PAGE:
I create a blank multi page document in Clip Studio Рthis will contain all my relevant reference.

I start with character sketches from the script, then start digging out uniforms those characters are wearing, making a note of any visual descriptions the writer has given me, and their rank/nationality (this is important for later when I’m drawing something and I forget they’re a Russian Sergeant or something).

Actually those notes are important for the next stage which is drawing their uniforms/insignia/rank badges etc. Dig into google, but make sure you’re noting WHEN any reference you find is from, sometimes in the early days of the war uniforms changed to make them cheaper to mass produce.

Here’s my character references from World of Tanks: Citadel…


Right at the early stages you’re trying to burn through and hold tight to as much reference as you can find, it’s easy to get confused and turned around by finding contradictory images/descriptions keep date and location in mind, if you find reference that has neither of those just hold it suspiciously. Then observation is key. Look at as many photos as you can, find a uniform reference book and let that guide you. War is heck. Drawing war is even hecker.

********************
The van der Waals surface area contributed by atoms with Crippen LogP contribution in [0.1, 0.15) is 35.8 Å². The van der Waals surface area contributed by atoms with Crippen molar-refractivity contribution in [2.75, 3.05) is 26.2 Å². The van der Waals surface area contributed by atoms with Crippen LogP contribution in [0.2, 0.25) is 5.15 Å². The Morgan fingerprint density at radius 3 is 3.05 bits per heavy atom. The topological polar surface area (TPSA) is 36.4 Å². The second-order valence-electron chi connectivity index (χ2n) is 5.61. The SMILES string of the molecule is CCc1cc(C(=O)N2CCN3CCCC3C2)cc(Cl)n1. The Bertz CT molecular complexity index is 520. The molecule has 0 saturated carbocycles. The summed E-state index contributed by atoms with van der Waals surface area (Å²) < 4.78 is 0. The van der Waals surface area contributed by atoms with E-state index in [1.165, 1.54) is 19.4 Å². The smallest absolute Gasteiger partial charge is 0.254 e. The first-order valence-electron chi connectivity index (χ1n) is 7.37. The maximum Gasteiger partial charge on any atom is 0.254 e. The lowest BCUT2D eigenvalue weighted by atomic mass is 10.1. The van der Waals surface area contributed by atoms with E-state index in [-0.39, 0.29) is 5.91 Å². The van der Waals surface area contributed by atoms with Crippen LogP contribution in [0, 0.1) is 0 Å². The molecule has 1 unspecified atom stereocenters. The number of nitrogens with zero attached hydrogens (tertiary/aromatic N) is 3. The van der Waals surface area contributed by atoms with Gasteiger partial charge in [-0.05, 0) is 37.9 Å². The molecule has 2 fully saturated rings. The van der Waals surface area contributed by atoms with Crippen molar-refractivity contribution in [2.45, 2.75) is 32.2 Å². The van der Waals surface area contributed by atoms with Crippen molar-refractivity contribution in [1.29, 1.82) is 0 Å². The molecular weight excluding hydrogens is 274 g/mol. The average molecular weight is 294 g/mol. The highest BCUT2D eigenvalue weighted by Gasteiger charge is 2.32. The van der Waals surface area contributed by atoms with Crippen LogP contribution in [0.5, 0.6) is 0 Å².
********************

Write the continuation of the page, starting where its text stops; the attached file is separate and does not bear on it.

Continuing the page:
Next I start filling the book out with reference on locations/maps (if neccessary – google helps a lot) and if I have to blueprints, the website is great for this, and I frequently used it to help me figure out things, as this next page shows.


You can see here where I used a blueprint and colour coded where the crew should be, this helped me keep the entire thing from skewing all over the place in my head.

You might also note The Russian “Matilda” is wrong here (this is entirely on me) I transcribed it wrong, and like a fool kept referring back to it.

If I have any, I’ll also add 3d models to the Clip Studio Paint document, these are great for making sure I’m on point on drawing the tech, though I make sure I rough the vehicles up and add bumps and notches and damage to them so they don’t look like they’re factory fresh.